Friday (8/1/08) I attended the GOLD/GALILEO Annual Users Group Conference. This conference gets better and better every year and I think the session offerings get better, too.
The keynote speaker was funny and enthusiastic (Cliff Landis) -- always a plus. I attended a session on website redesign, blogging, and the third, on the GALILEO Institutional Repository project.
The first session was on website redesign. I attended this because it is always interesting to me to see how someone else approaches redesign. I've done a few redesigns in the corporate and freelance world and I've assisted (minimally, just feedback) on the UGA Libs website. Most interesting and somewhat unexpected was a brief discussion on content management systems. I would have liked to have heard more about content management systems, but I understand the topic was simple web re-design. ;-)
The second session I attended was essentially blogging basics, which I also attended out of curiosity. I'm always looking for new ideas in library blogging to pitch to the Web Advisory Group (WAG) and the Blog Subcommittee (and now, DYG, the Dynamic Content Group), for the Libraries' News & Events. I'm currently working on widgetizing our stylesheet, and fixing a few minor stylistic things which do not work so well in the latest upgrades. The new style is going to be a radical and much needed upgrade.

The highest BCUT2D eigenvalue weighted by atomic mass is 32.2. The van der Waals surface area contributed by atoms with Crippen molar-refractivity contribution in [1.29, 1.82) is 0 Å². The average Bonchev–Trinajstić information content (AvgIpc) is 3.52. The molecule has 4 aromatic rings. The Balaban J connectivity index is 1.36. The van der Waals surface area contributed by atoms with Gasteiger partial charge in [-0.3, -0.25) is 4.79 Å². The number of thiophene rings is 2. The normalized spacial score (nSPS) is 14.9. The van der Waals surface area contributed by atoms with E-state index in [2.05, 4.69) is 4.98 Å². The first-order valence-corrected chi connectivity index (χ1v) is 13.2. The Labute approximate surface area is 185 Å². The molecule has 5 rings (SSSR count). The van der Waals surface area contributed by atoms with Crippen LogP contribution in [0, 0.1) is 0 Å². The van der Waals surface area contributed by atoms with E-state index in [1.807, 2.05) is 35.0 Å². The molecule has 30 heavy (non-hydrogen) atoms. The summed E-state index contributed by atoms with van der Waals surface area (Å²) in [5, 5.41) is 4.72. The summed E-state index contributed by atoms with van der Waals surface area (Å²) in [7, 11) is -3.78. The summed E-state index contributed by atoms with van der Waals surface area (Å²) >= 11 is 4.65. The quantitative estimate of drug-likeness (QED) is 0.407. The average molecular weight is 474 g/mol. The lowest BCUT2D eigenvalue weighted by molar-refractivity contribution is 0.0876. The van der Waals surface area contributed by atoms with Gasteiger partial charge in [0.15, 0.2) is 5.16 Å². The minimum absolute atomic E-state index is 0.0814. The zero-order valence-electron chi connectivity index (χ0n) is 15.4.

I'm also teaching my own "Blogging Basics" workshop at the end of the month for the UGA Web Editors Group (Dweebs).
So, although I've taught or presented several blogging basics sessions/classes, I thought it might be good to see how others do it. Anyhow, overall, it was interesting and I got a couple of ideas which might work for the News & Events blog. I thought Jonathan Harwell did an excellent job of expressing just how easy blogging is and how anyone REALLY can do it. As for the Dekalb County Public Library portion of the presentation, what I found most interesting was the kind of content they put into their blog -- it goes way beyond the scope of traditional library services. Yet, I can see how it makes for interesting and dynamic reading.
The third session was on the GALILEO Institutional Repository project which WHEN funded will collate scholarly works into a centralized resource center. Even thinking about what little content I generate, collating it has been a huge undertaking. All of my papers from graduate school are floating around on zip disks, floppy disks, and in some cases CDROMs. Ditto with most of my early presentations. Photos, screenshots of webdesigns... sigh -- some are in the original file formats, some completely unconvertable and unmigratable.
Anyhow, I can not imagine what a treasure trove the GKR would be for researchers, as well as others.
I'll update with links when I sit down with my notes. I should delicious'ed the url while I was sitting there in each of the sessions!